Gitta's book is filled with anecdotes like this, flip to any page and you'd find something. According to page 154 Speer reflects on an event in 1937 when he should've decided Hitler was a psychotic mad man when he was planning the building of a Giant stadium which didn't fulfill Olympic standards. He claims Hitler decided that the Olympics would forever be held in this Grand German Stadium and they, the Germans, would decide the new Olympic rules.
On one of the many occasions when Speer talked about how at the outset he could not see Hitler for what he was, he described his own process of reassessment. “In the spring of 1937,” he said, “Hitler said something to me that should have made me realize the extent of his megalomania. He came to my Berlin showrooms to look at the seven-foot-high model of the stadium. Talking about the Olympic Games, I pointed out to him that the athletic field did not conform to the proportions prescribed by the Olympic Committee. ‘That’s immaterial,’ said Hitler. ‘In 1940 the Games will be held in Tokyo, but after that, for all time to come, they will take place in Germany, in this stadium. And then it is we who will prescribe the necessary dimensions.’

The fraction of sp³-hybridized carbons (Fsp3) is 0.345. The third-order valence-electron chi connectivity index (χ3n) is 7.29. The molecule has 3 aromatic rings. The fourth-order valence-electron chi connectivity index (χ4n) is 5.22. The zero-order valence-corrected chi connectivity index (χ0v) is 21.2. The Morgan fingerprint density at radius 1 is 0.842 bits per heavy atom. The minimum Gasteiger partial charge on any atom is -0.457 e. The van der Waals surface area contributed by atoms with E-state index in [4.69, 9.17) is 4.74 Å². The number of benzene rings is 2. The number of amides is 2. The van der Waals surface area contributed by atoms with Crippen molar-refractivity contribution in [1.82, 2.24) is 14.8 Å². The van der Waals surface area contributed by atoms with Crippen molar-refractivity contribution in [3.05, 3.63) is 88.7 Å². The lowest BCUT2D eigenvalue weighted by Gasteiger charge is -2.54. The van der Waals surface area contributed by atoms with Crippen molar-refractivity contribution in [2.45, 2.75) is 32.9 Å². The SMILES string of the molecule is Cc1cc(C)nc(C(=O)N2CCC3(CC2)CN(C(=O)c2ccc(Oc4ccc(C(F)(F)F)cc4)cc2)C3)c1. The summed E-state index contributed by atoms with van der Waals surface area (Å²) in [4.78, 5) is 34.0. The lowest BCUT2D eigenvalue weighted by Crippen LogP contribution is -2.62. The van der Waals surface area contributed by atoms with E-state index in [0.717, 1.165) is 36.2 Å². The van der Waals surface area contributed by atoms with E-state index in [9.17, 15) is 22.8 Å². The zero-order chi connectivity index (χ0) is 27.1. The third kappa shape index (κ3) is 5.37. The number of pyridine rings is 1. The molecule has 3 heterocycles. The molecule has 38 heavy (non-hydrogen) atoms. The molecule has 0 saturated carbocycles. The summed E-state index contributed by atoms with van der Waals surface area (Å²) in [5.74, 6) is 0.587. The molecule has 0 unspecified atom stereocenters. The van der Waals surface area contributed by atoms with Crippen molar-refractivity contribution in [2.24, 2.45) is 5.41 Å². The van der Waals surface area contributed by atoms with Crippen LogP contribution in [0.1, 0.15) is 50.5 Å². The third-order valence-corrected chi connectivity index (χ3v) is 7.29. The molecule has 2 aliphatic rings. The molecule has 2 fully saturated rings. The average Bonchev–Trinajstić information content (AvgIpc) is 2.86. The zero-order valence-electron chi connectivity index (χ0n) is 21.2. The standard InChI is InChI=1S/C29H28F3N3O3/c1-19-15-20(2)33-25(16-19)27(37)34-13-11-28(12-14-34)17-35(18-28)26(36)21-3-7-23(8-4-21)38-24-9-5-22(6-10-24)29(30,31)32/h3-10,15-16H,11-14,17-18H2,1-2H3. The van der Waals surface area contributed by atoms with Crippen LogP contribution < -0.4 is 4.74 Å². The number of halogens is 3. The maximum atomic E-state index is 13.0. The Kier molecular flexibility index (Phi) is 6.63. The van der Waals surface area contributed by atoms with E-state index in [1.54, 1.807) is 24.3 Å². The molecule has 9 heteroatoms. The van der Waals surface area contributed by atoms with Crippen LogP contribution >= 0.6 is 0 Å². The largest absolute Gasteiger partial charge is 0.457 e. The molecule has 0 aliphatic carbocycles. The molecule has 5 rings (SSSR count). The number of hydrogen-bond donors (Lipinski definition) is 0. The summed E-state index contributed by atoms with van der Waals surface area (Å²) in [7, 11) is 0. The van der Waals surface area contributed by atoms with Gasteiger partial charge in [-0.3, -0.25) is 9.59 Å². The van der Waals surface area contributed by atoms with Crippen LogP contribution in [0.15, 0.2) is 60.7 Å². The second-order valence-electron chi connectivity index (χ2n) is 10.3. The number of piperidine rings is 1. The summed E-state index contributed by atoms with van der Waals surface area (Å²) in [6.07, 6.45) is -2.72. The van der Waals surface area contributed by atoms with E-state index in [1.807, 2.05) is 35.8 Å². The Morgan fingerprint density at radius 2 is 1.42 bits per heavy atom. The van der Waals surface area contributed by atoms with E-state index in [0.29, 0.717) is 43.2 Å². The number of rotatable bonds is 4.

“Thinking of this later, it was almost incredible to me that this didn’t open my eyes. I was after all a sportsman, passionately interested in the Olympic Games since childhood, and I knew perfectly well that the whole universal concept of the event presupposed a change of venue every four years. How could he have thought he could bend the powerful world of sports to his will? How could he have wanted it? How could I not have realized that day that he was mad? Well, I didn’t; I can almost still see myself smiling in admiration at his prophetic words. He had drawn me into his madness.”
On 14 May 1953, Speer wrote to Hilde from Spandau: